Every day for a month people from Blackburn College came to Bunker Hill.  A ten-man work crew helped local residents clean up the debris left by the tornado.  They also helped in the rebuilding.  One hundred and sixty coal miners from Coalton, Illinois closed shop for a day to come to Bunker Hill to help in the cleaning and rebuilding.  Coal miners from neighboring towns also came to help.

Reverend Burke is speaking, Reverend Johnson standing by the tractor.  Berean Baptist's Secretary Berniece Sauser and Gertrude Hilderbrand sing a duet.

Residents and volunteer workers stop their task of repairing damaged buildings and clearing away storm wreckage long enough to gather around the demolished bandstand for an open-air Easter service.  Using a bulldozer for a pulpit, the Reverend M. E. Burke and the Reverend H. C. Johnson conducted the community service.  --BH Gazette, April 1, 1948    

The American Legion chapters from Benld and East Alton held benefit dances for Bunker Hill and they netted $578.50.  They Altamont community held a "Battle for Bunker Hill" campaign and raised $856.41 in tornado relief for the town.

Many construction companies were here to offer their assistance during the days of rebuilding.  William's Hardware in Shipman offered special discounts to any victim of the tornado who lost their homes and belongings.

To show thanks to every group, organization, business, and individual, thank-you letters were printed in most of the editions of the Gazette-News following the tornado.

Looking Southwest from the flagpole area.  The "X" marks the present Amoco Station.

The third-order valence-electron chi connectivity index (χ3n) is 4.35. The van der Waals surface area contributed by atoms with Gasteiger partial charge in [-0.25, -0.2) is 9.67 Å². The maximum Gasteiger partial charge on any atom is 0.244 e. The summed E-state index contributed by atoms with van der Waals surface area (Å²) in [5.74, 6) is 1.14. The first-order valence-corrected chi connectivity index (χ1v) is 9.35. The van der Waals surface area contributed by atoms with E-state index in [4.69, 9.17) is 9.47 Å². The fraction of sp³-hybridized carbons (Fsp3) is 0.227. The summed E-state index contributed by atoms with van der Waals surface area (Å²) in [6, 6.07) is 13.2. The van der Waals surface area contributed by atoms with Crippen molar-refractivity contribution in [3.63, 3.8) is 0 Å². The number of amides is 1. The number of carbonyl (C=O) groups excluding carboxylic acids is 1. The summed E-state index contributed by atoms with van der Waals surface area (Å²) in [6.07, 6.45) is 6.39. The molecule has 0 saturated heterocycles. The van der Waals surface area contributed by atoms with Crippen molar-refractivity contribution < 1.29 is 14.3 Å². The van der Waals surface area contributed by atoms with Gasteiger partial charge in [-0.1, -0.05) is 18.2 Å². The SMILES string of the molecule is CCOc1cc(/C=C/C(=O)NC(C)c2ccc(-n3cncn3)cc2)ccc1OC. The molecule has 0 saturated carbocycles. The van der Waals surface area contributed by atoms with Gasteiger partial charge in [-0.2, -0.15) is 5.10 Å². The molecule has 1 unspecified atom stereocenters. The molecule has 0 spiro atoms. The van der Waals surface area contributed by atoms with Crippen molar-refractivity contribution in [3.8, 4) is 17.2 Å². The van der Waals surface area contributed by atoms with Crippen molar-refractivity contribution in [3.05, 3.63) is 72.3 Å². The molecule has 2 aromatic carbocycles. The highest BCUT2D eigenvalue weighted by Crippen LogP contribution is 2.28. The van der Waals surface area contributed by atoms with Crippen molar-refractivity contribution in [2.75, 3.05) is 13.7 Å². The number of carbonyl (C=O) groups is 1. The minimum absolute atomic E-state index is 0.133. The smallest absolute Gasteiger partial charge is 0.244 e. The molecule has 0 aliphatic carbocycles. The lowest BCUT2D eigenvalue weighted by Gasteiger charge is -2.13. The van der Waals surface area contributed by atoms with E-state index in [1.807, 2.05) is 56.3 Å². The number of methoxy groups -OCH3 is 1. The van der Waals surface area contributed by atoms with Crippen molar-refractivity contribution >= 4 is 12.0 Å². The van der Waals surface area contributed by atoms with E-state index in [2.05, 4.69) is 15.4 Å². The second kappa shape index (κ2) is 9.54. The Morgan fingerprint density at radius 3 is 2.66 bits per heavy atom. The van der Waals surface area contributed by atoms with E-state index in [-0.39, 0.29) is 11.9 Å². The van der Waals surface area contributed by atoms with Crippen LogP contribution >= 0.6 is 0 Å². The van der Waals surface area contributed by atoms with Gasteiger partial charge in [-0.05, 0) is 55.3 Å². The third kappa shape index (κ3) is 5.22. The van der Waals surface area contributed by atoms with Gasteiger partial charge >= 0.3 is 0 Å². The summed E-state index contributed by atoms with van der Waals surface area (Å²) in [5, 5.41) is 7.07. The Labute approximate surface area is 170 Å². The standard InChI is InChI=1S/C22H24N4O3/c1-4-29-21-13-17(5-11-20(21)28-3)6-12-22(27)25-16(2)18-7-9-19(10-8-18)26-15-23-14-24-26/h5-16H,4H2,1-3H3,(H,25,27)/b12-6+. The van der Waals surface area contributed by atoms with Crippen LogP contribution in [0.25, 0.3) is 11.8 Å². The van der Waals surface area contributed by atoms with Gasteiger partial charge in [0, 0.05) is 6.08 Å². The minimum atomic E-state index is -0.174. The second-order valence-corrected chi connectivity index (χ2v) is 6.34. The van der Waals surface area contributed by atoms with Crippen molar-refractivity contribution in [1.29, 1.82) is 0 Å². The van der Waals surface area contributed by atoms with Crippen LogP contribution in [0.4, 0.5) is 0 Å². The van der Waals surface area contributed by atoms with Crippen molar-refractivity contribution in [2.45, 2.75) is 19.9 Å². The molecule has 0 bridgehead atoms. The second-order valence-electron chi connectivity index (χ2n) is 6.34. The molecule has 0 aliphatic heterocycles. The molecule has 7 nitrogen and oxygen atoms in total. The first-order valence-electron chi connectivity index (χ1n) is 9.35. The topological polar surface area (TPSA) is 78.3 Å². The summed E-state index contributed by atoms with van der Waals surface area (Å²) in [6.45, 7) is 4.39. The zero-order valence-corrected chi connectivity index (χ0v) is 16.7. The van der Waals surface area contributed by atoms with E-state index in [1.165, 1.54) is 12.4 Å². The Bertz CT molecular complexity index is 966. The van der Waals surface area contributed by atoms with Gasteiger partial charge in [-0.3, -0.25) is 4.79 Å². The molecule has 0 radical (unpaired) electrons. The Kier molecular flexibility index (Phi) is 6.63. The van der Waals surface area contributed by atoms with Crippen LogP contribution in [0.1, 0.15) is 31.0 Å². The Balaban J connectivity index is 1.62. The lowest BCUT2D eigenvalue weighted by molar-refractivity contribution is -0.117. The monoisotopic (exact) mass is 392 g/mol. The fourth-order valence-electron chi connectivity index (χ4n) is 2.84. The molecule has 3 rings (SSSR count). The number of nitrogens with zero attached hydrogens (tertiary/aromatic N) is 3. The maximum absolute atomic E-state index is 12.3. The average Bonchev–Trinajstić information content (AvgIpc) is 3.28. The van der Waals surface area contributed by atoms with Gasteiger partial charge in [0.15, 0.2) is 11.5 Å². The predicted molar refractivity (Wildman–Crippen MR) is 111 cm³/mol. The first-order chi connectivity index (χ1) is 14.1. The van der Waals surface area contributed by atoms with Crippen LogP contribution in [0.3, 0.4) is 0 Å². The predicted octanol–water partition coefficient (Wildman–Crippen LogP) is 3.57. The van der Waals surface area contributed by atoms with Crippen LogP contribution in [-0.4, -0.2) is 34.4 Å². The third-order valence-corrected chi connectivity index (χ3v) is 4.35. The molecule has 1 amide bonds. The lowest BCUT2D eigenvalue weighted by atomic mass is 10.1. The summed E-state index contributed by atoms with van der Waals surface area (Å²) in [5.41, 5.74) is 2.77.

Since most of the major building in the business district were destroyed after the tornado, many adaptations had to be made to continue their business.  For example, the Post Office was temporarily set up in the lobby of the bank, a combination hospital/morgue was set up at Meissner School, and many gas stations set up tents.

At the time of the tornado, E. A. Rich was superintendent of Meissner School.
 The school, closed during the weeks following the tornado was re-opened on April 12, 1948.  When the students returned, they were not required to make up the work from the three weeks of the disaster.  Closing activities and graduation would be conducted as planned.

Memorial Services in Tornado wrecked Bunker Hill

The tornado of 1948 was the worst disaster to ever strike Bunker Hill.  Many people were killed or injured and much property was destroyed.  Let's hope history never repeats itself in our town.  There were 19 people killed and 126 injured.

The list of Deceased from the 1948 Tornado:
  • Allen, Jacqueline Jean (Jean Fensterman Allen's baby )
  • Gregory, J.C
  • Gurley, Marvin
  • Hales, Elizabeth
  • Kay, Georgette
  • Kay, Jacky
  • Kehr, Charles 
  • Landreth, Georgia May
  • Landreth, Mrs. Rachel
  • Langacher, Mrs. Chris
  • Osburn, Juanita